Flue-cured tobacco production in China is typically over-fertilised and mono-cropped. To understand how this agronomic management affects soil structure and organic matter, this study investigated the effect of rotation, fertilizer rate, and manure amendment on the proportion of water stable aggregates and aggregate-associated soil organic carbon (SOC) and total soil nitrogen (TSN) concentrations and stocks in tobacco production. Two tobacco management systems (Tobacco monoculture and Tobacco-rice rotation) with four fertilizer treatments (0, 75, and 112 kg N/ha, and 60 kg N/ha + manure) were established in 1998. After 18 years, soil aggregation and aggregate-associated SOC and TSN were significantly affected by rotation and fertilizer management. Compared to tobacco monoculture and current fertilizer management, rotation and manure amendment increased macroaggregate (>250 μm) proportion and geometric mean diameter and decreased the proportion of microaggregates and silt-clay sized fractions (<250 μm). Simultaneously, rotation and manure amendment increased macroaggregate-associated SOC and TSN stocks at the expense of the microaggregate and silt-clay size class and their associated SOC and TSN stocks. Rotation and/or manure treatment can maintain satisfactory physico-chemical soil properties through macroaggregate stabilization in tobacco production, which contributes to conserving SOC and TSN stocks.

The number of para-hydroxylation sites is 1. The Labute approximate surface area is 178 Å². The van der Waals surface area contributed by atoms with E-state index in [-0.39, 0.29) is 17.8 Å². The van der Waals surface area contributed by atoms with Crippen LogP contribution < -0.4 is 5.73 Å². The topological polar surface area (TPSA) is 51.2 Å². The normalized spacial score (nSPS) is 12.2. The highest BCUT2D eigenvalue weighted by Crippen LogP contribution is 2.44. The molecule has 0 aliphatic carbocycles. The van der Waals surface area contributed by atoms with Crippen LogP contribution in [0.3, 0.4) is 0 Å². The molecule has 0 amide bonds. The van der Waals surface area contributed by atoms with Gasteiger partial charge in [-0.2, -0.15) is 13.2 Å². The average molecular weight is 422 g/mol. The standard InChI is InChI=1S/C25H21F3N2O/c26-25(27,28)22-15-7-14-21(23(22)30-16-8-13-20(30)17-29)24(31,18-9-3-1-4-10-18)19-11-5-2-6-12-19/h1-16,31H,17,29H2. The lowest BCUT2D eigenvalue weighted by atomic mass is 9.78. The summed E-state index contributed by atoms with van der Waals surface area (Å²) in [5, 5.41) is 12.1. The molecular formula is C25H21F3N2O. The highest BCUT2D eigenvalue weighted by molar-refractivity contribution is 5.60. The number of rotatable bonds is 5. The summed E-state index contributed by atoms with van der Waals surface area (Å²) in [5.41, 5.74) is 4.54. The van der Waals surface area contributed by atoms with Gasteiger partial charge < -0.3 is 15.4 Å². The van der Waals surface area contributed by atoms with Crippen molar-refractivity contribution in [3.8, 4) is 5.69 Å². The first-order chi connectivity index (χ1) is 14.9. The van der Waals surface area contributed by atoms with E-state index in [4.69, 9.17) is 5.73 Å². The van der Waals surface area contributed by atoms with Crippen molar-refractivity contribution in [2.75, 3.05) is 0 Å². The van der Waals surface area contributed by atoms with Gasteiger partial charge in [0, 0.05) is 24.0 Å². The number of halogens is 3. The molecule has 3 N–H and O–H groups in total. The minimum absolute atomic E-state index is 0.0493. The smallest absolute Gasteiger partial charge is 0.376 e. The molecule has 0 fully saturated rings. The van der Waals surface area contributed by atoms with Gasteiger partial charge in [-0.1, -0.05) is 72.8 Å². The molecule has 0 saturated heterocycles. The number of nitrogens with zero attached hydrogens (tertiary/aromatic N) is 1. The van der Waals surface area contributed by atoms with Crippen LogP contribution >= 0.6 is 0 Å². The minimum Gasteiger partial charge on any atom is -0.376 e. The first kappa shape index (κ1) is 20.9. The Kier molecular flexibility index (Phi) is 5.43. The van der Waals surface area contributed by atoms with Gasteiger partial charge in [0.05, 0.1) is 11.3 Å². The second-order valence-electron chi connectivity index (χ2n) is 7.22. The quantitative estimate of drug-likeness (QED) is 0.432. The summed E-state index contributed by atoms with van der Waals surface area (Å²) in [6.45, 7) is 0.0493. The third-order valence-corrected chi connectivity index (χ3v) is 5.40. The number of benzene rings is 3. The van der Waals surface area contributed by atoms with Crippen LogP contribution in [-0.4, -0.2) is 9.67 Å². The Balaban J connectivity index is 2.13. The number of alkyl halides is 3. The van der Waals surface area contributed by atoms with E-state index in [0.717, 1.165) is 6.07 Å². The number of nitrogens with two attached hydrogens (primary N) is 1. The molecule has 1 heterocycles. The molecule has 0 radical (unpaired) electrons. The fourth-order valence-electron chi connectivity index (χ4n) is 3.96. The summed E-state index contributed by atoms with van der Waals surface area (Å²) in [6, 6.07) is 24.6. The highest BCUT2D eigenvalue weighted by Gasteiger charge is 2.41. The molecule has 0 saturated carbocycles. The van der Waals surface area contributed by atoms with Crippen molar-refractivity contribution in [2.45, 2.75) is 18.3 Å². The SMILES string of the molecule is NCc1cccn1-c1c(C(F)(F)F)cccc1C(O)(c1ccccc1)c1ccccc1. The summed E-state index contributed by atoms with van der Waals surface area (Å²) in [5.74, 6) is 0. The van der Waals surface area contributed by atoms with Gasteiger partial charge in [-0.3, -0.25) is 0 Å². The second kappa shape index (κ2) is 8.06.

|Number of pages||10|
|State||Published - Sep 1 2018|
Bibliographical noteFunding Information:
The authors are thankful to Dr. Junying Li and Dr. Bingwu Wang for their valuable assistance and advice in the preparation of this paper. This work was financially supported in part by the National Natural Science Foundation of China Grant ( 41601330 ), and the Yunnan Applied Basic Research Project ( 2017FB074 ), and the Yunnan Provincial Tobacco Monopoly Bureau Grants ( 2016YN28 , 2017YN09 ).
© 2018 The Authors
Copyright 2018 Elsevier B.V., All rights reserved.
- Flue-cured tobacco
- Water-stable aggregate
ASJC Scopus subject areas
- Soil Science